A Step Towards Acceptance: 5 Acid Attack Survivors And A Transgender Get Jobs In Delhi High Court

The Delhi High Court has employed five acid attack survivors and a transgender after their plight was brought to the notice of Acting Chief Justice Gita Mittal on Wednesday, September 27.

As reported by The Times Of India, a source close to Justice Mittal’s office said that this was a “path-breaking initiative” by the High Court which could be an example for other institutions in the country to follow.

A senior member of the High Court Administration, while confirming the decision, was quoted as saying, “This is the first of its kind when such a decision has been taken. All the new recruitments who joined today have been given clerical jobs as per their qualification.”

The judicial officer, who wished to be anonymous, reportedly said that they had taken this step not only to give them a job but at the same time to give value to them. He further added that the decision was taken after the Delhi State Legal Services Authority (DSLSA) sent a proposal earlier in September to explore job opportunities for these individuals while highlighting their plight.

Pursuant to this, Justice Mittal had interacted with all the six persons before proceeding to provide them jobs at the High Court on a contractual basis.

The official said, “All of them had faced discrimination and failed to get jobs due to their physical condition, which had caused the DSLSA and the High Court to intervene.”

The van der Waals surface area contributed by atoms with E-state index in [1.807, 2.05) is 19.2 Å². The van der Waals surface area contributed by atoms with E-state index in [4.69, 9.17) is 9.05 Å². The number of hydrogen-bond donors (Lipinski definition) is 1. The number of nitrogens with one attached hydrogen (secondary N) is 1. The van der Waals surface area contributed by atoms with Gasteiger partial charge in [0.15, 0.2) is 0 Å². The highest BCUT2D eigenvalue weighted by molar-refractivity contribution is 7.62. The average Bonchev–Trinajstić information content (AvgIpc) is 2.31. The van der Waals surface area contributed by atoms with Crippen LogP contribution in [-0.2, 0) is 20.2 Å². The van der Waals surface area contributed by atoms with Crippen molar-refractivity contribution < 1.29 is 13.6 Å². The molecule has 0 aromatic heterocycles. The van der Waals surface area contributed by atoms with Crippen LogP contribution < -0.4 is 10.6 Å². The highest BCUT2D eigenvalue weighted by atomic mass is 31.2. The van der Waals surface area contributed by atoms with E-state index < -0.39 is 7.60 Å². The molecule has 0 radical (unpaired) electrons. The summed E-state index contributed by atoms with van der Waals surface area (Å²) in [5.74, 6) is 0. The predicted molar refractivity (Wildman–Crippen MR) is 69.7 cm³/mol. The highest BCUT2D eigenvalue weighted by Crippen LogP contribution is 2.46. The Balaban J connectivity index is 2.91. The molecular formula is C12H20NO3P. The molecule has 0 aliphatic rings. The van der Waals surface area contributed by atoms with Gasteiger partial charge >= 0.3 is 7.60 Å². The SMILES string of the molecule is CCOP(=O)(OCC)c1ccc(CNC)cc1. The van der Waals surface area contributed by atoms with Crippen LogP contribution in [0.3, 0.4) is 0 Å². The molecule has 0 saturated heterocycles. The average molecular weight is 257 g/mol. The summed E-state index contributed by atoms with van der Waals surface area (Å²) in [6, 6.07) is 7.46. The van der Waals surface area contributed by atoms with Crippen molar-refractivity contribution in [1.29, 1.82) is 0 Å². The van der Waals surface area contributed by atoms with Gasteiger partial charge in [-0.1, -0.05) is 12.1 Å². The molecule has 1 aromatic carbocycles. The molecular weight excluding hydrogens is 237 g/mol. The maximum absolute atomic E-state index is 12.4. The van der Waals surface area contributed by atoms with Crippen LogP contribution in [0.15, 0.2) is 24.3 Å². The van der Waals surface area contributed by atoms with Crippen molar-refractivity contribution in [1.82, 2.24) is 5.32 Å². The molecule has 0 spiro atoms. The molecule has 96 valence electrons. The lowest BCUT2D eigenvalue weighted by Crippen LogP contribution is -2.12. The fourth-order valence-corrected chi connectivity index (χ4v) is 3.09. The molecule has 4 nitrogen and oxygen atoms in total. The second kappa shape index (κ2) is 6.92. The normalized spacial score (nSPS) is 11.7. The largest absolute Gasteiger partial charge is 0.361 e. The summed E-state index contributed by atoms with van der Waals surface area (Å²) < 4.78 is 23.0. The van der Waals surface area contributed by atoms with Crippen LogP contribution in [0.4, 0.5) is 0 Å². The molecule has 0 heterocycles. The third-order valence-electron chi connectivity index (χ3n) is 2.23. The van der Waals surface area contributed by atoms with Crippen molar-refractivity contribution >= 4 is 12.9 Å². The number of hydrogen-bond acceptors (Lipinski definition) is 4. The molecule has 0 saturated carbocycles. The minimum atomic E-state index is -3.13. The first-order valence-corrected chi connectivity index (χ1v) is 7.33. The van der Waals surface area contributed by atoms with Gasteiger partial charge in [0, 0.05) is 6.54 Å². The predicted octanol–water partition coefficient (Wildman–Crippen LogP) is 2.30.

Some of those who were employed were quoted by The Asian Age. One of the recruited transgenders, 29-year-old Babli, said that her own family abandoned her and nobody gave her job because of her gender.

Narrating their woes, 38-year-old Nasreen Jahan and 25-year-old Sapna, who are acid attack survivors, said that they had been struggling to get a job. Jahan’s husband had thrown acid on her face and she has to look after her two daughters as a single parent, and Sapna was attacked by one of her relatives who wanted to marry her regardless of her refusal.

Shobha, who is just 24, is the youngest in the group. She considers herself lucky after getting the job in the High Court, while 29-year-old Mamta, who has studied till class eight shared the same thought. She said, “Normally acid attack survivors have to face discrimination when it comes to getting a job.”

The Logical Indian community applauds the move by the High Court to provide transgenders and acid attack survivors with employment. We believe that this move will not only provide livelihoods to them but also empower sexual minorities in our society. The best way to bring such individuals to mainstream society is to remove the stigma surrounding them and to empower them in every possible way.

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Editor : Rafia Rahim Rahim

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